I was taking a mini walk with Justin — sometimes we take a stroll to the community dumpsters for some alone time, garbage bags in hand, a sprinkling of stars above us, and I won't even pretend that it's silly because alone time is alone time and fresh air is fresh air — and we started "remember when-ing". Remember when we lived in a Brooklyn apartment, above a crazy old lady who threatened our lives when we walked too heavily up the stairs?
Remember when I was pregnant and we lived in that giant gymnasium-like loft, and the roof kept leaking and then the gas kept leaking? And we had to find a new place to live weeks before my due date?
Remember when our backyard was a concrete slab and our street was well in the city's "lock your car" boundaries? And how, after we moved, Noah cried and cried for the concrete slab and concrete steps? And for the iron gate that was magical to him, but basic protection for us?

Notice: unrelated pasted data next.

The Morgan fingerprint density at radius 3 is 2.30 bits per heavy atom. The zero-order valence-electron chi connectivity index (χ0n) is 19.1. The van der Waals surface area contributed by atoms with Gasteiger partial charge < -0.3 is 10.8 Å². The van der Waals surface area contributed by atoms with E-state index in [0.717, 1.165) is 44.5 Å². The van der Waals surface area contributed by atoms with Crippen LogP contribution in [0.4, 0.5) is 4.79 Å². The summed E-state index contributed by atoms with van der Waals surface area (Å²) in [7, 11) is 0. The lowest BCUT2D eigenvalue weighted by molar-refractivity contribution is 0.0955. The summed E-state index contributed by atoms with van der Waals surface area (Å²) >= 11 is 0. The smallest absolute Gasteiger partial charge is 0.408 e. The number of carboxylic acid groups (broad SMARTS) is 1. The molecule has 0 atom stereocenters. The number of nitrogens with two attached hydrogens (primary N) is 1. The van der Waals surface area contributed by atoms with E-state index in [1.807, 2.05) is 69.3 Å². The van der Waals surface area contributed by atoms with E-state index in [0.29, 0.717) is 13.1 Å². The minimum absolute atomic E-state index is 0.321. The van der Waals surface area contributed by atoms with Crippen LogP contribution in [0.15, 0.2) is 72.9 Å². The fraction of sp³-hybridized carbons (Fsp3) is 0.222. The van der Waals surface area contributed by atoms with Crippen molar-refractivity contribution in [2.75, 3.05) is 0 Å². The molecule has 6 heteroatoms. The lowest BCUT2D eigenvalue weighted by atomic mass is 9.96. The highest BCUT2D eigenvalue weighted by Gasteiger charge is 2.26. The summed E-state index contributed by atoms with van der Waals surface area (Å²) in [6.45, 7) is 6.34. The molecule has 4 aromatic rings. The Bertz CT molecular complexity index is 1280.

Remember when we couldn't make ends meet (we laugh while still pinching pennies at the end of the month because preschool + student loans + basic living = $$$)?
"But isn't that normal?" he said. "For the beginning."
Don't all of our parents (and grandparents) have war stories from their broken-down apartments with cramped space and questionable water supplies? And didn't they make it out alive — able to look back and laugh?
Is financial stability a prerequisite for modern parenting?
And I'm really asking, because I don't know. Has life changed too drastically — with preschool payments equaling a mortgage and health insurance lingering right around the "You want HOW MUCH?" price range? Or did we forget that people can struggle in the beginning without it defining their whole lives. That there's life beyond motherhood. That there's beauty and lessons in the (temporary) struggle.
What do YOU think?